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Schilling picks up first shutout since April 7, 2002

5/9/2003

PITTSBURGH (AP) -- Curt Schilling has been so good for so long,
the Arizona Diamondbacks usually don't get overly excited when he
makes an exceptional start. This time, they did.

Schilling, finally looking like the dominating pitcher of the
last two seasons, limited slumping Pittsburgh to four singles in
his first shutout in more than a year and the Diamondbacks beat the
Pirates 5-0 Friday night.

Rod Barajas drove in Arizona's first two runs and Junior Spivey
hit a three-run homer as the Pirates lost their seventh straight --
matching their longest losing streak in two seasons.

Schilling (2-2) was much better than he was Saturday against
Atlanta, when he allowed five runs and eight hits in five innings
in his first start since April 17. He was out for 2½ weeks after
his appendix was removed April 19.

"That's the Curt Schilling we like to see," manager Bob Brenly
said. "The ball was jumping out of his hand. He throwing 97-98,
and he was moving the ball in and out, up and down. When he's doing
that, that's what can happen to a ballclub."

Retiring 16 of the first 17 batters, Schilling (2-2) struck out
10 and walked none in by far his most effective start this season.
He allowed at least two runs in each of his first five starts,
lasting more than six innings only twice.

"I've probably been the worst starting pitcher on the staff,
and it's been disappointing and frustrating," said Schilling, who
won 45 games the last two seasons. "It's May, and I only had one
victory. The way things are going for us, I'm expected to win."

Schilling repeatedly got ahead in the count with fastballs that
reached 99 mph, then mixed in breaking balls and a splitter Pirates
shortstop Jack Wilson said was unhittable.

"The ball was exploding out of his hand," Wilson said. "You
couldn't even see the split. It got to the plate and disappeared."

The shutout was Schilling's 18th and his first since beating
Milwaukee on April 7, 2002. He has pitched one shutout in each of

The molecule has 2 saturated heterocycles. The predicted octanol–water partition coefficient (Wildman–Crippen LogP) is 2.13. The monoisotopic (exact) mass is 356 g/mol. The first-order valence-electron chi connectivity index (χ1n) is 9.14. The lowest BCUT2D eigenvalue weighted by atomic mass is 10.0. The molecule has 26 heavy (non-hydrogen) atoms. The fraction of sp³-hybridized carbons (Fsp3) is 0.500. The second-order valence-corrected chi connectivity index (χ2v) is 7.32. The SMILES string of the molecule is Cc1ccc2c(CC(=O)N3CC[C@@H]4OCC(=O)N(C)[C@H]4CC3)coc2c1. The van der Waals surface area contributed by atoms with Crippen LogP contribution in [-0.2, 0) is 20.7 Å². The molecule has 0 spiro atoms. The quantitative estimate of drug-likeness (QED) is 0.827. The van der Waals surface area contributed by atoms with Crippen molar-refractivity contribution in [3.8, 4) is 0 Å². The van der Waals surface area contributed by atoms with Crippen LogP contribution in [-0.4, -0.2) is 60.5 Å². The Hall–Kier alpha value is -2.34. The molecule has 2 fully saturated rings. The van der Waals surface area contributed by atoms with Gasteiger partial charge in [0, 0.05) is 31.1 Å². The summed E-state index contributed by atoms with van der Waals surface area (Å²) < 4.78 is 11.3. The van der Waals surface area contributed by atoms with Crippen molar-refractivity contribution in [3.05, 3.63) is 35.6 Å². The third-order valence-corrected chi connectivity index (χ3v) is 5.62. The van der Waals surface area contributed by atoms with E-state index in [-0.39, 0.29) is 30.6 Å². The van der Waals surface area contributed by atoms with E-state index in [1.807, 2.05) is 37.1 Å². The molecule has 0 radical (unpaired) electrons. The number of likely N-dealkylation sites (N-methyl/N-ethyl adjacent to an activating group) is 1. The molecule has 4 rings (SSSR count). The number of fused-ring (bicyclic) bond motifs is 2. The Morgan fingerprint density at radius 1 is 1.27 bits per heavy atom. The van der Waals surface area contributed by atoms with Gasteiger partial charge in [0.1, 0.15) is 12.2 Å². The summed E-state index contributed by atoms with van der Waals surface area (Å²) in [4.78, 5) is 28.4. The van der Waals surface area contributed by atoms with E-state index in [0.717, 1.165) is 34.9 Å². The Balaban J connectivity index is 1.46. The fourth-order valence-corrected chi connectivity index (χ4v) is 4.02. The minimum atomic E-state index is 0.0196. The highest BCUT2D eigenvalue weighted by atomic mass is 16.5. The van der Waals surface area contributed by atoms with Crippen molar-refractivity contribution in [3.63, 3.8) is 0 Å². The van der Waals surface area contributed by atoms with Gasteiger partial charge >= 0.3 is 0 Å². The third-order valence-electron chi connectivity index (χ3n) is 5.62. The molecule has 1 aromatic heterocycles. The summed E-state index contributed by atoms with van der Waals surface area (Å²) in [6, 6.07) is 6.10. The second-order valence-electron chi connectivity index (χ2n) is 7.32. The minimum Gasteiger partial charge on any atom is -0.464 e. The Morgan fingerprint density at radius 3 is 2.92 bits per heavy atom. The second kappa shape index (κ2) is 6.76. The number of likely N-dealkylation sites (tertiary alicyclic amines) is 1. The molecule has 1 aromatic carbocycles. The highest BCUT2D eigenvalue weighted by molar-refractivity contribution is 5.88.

the last five seasons.

With ace Randy Johnson out for another five weeks following knee
surgery, the Diamondbacks badly need Schilling to return to his
23-win form of last season. Before Friday, Schilling and Johnson
were a combined 2-4 -- a major turnaround from last season, when
they were 13-2 at this point of the season.

"He hasn't been himself until now, with the appendectomy, but
he was himself tonight," Barajas said. "He's back to where he's
been in the past, and it showed. It was the ninth inning, and he
was still throwing 98 miles per hour."

No doubt Schilling welcomed facing the Pirates, who were coming
off a four-game sweep by Houston and six consecutive losses to end
a 4-6 road trip. Schilling is 13-3 against them in 16 starts since
the 1996 season and 14-6 in his career.

Schilling is 3-0 against Pittsburgh the last two seasons,
including a pair of wins only five days apart last May.

Manager Lloyd McClendon, perhaps reflecting the Pirates' growing
frustration, was ejected in the fourth by first base umpire Charlie
Reliford. McClendon became upset when Reliford called Kenny Lofton
out on a close play as he scrambled back to the bag on Jason
Kendall's line out to third.

"I'm still a little puzzled as to why I was throw out. I didn't
go off until after I got thrown out,'"McClendon said. "It wasn't
a case of trying to get to thrown out to fire up my team -- that
stuff doesn't work against a guy like Curt Schilling."

Jeff D'Amico (2-4) tried to match Schilling for a while,
limiting Arizona to one run -- on Barajas' RBI single in the second
_ through five innings. But he appeared to tire in the sixth, when
Danny Bautista singled for his third straight hit and Barajas
followed with an RBI single.

Barajas was 2-for-4 and is 16-for-31 since coming off the
disabled list April 28.

Spivey followed Alex Cintron's single with his three-run shot to
left-center, the deepest part of PNC Park. It was his fifth homer,
and came three innings after he fouled a ball off his instep with
such force, he felt his foot might be broken.

"I was in quite a bit of pain," he said. "I was just glad I
was able to get through that."

Game notes
Arizona is 27-11 against Pittsburgh. The Diamondbacks have
never had a losing record against the Pirates since joining the NL
in 1998. ... McClendon was ejected four times last season. ... The
Pirates are a season-low seven games under .500 after losing 12 of
16. ... The Pirates' 4-12 road record is the NL's worst. Only
Detroit (2-12) has a worse record in the AL. ... Diamondbacks 1B
coach Robin Yount was out with the flu. He was replaced by Dwayne
Murphy.

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